Being slightly older than her fellow students, Sinéad Haywood (26), a first-year European Law School student from the United Kingdom, was used to the effort and work needed in the PBL system. “I had friends who studied here a few years ago and I’d also lived and worked with a lot of international people in my previous job, so PBL and the international character were two of the biggest reasons I came here. I’d also been in roles before where I had to chair meetings so it wasn't a shock at all. I’ve really enjoyed my first year here, the course is very interesting.” Of course there are some modules she doesn’t like but, as she sees it, they just need to be done in order to progress to the more interesting modules.
Reflecting on her first year, Haywood thinks the group of students she studies with are a good mix of nationalities. “There are a few more German students than others but nothing like I hear from other faculties. My classes have been incredibly mixed – there have been Greek, Italian, Irish, English, Finnish, Bulgarian, Polish, French and Belgian students.”
She feels that this is very beneficial to a course like European Law. “It makes the tutorial group discussions very interesting as we can get a good variety of opinions from various cultural backgrounds. It’s also relevant given the fact that we study several legal systems at a time. It’s useful to get the views of people from the places we’re studying.” Some of this is even incorporated into the course; recently she had to complete a group project in which each member had to be from somewhere different.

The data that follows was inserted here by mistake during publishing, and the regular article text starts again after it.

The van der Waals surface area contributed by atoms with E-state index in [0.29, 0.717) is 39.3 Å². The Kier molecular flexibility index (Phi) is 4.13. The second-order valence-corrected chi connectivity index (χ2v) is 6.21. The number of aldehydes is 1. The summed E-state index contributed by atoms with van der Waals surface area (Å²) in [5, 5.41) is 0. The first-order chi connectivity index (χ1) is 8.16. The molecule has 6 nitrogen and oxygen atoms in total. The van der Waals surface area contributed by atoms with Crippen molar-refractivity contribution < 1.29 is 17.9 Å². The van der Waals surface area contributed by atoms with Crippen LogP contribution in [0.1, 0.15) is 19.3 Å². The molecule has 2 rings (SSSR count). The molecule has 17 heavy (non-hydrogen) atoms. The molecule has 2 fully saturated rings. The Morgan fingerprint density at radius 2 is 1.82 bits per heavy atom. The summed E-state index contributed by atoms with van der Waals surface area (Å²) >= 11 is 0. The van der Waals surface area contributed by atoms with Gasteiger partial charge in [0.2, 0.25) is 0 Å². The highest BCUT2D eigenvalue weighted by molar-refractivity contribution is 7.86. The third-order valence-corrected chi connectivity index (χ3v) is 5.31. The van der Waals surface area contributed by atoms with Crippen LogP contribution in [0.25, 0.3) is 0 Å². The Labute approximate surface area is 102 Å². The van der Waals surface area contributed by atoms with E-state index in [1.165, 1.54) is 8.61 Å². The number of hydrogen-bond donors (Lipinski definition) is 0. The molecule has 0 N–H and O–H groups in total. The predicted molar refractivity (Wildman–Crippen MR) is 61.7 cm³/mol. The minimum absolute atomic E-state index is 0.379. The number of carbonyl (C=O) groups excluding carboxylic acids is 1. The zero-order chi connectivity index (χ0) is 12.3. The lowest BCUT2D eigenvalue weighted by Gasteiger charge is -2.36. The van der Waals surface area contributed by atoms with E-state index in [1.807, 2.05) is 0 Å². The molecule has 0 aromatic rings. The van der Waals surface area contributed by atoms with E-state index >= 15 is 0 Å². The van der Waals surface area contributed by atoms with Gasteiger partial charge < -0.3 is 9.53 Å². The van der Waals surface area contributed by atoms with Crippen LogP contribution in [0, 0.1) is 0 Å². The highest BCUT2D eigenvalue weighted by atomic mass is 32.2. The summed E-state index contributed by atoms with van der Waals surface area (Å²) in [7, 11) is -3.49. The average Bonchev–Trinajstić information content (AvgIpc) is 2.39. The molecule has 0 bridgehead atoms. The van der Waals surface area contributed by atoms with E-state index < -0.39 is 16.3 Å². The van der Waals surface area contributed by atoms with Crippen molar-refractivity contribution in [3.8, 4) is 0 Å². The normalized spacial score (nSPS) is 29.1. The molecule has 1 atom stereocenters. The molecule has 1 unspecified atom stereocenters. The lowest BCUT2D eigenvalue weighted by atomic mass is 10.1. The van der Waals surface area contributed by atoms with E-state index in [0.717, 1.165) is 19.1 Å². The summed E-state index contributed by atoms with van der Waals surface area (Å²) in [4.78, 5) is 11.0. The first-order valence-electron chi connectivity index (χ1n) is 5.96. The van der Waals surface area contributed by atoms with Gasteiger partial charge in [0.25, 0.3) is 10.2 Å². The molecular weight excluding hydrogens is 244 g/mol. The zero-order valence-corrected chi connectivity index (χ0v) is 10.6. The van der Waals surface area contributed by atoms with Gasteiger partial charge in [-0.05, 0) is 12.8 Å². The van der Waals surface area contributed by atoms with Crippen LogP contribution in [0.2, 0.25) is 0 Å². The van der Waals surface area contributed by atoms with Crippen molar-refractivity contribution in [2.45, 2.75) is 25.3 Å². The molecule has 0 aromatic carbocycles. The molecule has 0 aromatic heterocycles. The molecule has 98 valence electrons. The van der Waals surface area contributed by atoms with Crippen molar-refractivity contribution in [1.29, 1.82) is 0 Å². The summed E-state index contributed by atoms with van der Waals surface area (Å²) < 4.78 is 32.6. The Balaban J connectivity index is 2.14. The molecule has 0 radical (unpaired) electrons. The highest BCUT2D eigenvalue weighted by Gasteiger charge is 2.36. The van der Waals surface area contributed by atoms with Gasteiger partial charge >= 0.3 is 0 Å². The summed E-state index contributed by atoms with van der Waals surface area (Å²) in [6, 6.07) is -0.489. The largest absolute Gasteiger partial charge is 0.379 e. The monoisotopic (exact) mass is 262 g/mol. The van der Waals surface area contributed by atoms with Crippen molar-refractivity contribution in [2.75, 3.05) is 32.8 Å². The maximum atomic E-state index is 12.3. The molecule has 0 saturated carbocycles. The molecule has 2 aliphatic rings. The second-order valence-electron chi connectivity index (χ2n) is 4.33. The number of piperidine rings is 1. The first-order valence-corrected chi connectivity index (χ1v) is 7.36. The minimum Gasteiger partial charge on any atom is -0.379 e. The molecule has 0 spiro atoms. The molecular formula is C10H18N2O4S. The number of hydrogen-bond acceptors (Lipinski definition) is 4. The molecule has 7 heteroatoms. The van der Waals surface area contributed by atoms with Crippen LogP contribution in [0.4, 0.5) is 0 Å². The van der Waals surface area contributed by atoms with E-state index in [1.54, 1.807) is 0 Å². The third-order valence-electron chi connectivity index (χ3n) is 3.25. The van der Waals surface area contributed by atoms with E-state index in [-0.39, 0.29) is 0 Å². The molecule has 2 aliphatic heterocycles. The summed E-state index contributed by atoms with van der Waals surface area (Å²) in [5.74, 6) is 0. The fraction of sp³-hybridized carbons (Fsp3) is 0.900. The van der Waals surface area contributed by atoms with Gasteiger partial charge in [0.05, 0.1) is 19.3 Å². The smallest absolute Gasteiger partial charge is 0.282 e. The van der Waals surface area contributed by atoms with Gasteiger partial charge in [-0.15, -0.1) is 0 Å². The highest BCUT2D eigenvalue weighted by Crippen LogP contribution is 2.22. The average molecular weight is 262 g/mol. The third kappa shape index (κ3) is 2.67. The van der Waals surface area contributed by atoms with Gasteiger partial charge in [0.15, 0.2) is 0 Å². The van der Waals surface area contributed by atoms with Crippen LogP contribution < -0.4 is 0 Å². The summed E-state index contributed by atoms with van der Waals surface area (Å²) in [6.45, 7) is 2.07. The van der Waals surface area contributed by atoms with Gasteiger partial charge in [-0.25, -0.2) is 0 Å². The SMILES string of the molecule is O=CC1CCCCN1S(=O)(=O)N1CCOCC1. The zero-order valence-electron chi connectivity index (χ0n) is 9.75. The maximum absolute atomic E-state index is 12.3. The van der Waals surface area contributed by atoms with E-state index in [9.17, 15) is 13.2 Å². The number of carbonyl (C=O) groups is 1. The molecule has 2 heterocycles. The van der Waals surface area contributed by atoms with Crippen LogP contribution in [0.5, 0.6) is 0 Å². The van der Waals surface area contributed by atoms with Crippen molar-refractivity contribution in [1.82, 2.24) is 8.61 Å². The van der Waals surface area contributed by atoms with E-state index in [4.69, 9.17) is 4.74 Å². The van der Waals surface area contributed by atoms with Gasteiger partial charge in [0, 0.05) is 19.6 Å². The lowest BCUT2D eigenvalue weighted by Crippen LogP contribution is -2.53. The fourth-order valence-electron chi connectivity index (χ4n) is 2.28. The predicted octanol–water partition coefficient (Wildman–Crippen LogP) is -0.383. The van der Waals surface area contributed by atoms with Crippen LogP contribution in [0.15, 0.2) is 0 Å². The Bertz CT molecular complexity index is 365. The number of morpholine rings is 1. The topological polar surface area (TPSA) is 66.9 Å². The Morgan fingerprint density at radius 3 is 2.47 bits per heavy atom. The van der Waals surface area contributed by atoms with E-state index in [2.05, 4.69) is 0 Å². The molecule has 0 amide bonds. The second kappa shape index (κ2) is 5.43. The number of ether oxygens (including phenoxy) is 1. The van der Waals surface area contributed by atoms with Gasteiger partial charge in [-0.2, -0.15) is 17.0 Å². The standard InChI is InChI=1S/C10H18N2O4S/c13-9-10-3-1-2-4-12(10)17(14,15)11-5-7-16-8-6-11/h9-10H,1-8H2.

But could the faculty do more to encourage international students to mix with each other? “You do see some friendship groups based on shared nationality, but my group of friends is very mixed.” She lives with Dutch and German students, and prefers this to living with other students from the UK. But when she saw the associations in the law faculty at the beginning of the year, it wasn’t quite what she expected, “I found them quite Dutch oriented, but that’s fine because I made my own friends very quickly.”
Haywood speaks German, which has helped her a lot here, but she hasn’t done a Dutch course just yet. “It’s quite hard to learn it here if you don't take classes. I try to speak Dutch day to day but most people reply in English.”